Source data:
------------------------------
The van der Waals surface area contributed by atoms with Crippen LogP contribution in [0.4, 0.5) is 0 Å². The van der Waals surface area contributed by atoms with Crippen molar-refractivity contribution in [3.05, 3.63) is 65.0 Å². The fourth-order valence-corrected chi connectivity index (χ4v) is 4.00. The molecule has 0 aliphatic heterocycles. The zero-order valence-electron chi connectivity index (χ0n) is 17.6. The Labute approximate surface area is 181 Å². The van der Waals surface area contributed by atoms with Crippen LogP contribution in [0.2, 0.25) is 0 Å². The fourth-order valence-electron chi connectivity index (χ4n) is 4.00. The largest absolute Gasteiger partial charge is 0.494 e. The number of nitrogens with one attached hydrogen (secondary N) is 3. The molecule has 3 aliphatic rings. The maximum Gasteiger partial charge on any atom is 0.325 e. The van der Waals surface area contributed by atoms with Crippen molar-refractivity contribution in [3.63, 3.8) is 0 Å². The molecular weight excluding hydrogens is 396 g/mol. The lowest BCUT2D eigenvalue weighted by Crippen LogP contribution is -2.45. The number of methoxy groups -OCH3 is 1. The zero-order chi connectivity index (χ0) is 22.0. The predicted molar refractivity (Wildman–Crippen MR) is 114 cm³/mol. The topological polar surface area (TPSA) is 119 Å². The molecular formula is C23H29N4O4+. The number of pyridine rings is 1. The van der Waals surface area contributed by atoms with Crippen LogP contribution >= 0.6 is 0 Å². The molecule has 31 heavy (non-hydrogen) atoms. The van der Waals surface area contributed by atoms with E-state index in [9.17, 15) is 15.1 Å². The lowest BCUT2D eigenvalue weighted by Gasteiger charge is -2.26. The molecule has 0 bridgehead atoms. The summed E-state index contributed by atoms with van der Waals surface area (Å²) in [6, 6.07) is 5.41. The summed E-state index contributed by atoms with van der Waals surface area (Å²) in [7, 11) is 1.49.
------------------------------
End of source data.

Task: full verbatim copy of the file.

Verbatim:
The van der Waals surface area contributed by atoms with Crippen LogP contribution in [0.4, 0.5) is 0 Å². The van der Waals surface area contributed by atoms with Crippen molar-refractivity contribution in [3.05, 3.63) is 65.0 Å². The fourth-order valence-corrected chi connectivity index (χ4v) is 4.00. The molecule has 0 aliphatic heterocycles. The zero-order valence-electron chi connectivity index (χ0n) is 17.6. The Labute approximate surface area is 181 Å². The van der Waals surface area contributed by atoms with Crippen LogP contribution in [0.2, 0.25) is 0 Å². The fourth-order valence-electron chi connectivity index (χ4n) is 4.00. The largest absolute Gasteiger partial charge is 0.494 e. The number of nitrogens with one attached hydrogen (secondary N) is 3. The molecule has 3 aliphatic rings. The maximum Gasteiger partial charge on any atom is 0.325 e. The van der Waals surface area contributed by atoms with Crippen molar-refractivity contribution in [3.63, 3.8) is 0 Å². The molecular weight excluding hydrogens is 396 g/mol. The lowest BCUT2D eigenvalue weighted by Crippen LogP contribution is -2.45. The number of methoxy groups -OCH3 is 1. The zero-order chi connectivity index (χ0) is 22.0. The predicted molar refractivity (Wildman–Crippen MR) is 114 cm³/mol. The topological polar surface area (TPSA) is 119 Å². The molecular formula is C23H29N4O4+. The number of pyridine rings is 1. The van der Waals surface area contributed by atoms with Crippen LogP contribution >= 0.6 is 0 Å². The molecule has 31 heavy (non-hydrogen) atoms. The van der Waals surface area contributed by atoms with E-state index in [9.17, 15) is 15.1 Å². The lowest BCUT2D eigenvalue weighted by Gasteiger charge is -2.26. The molecule has 0 bridgehead atoms. The summed E-state index contributed by atoms with van der Waals surface area (Å²) in [6, 6.07) is 5.41. The summed E-state index contributed by atoms with van der Waals surface area (Å²) in [7, 11) is 1.49.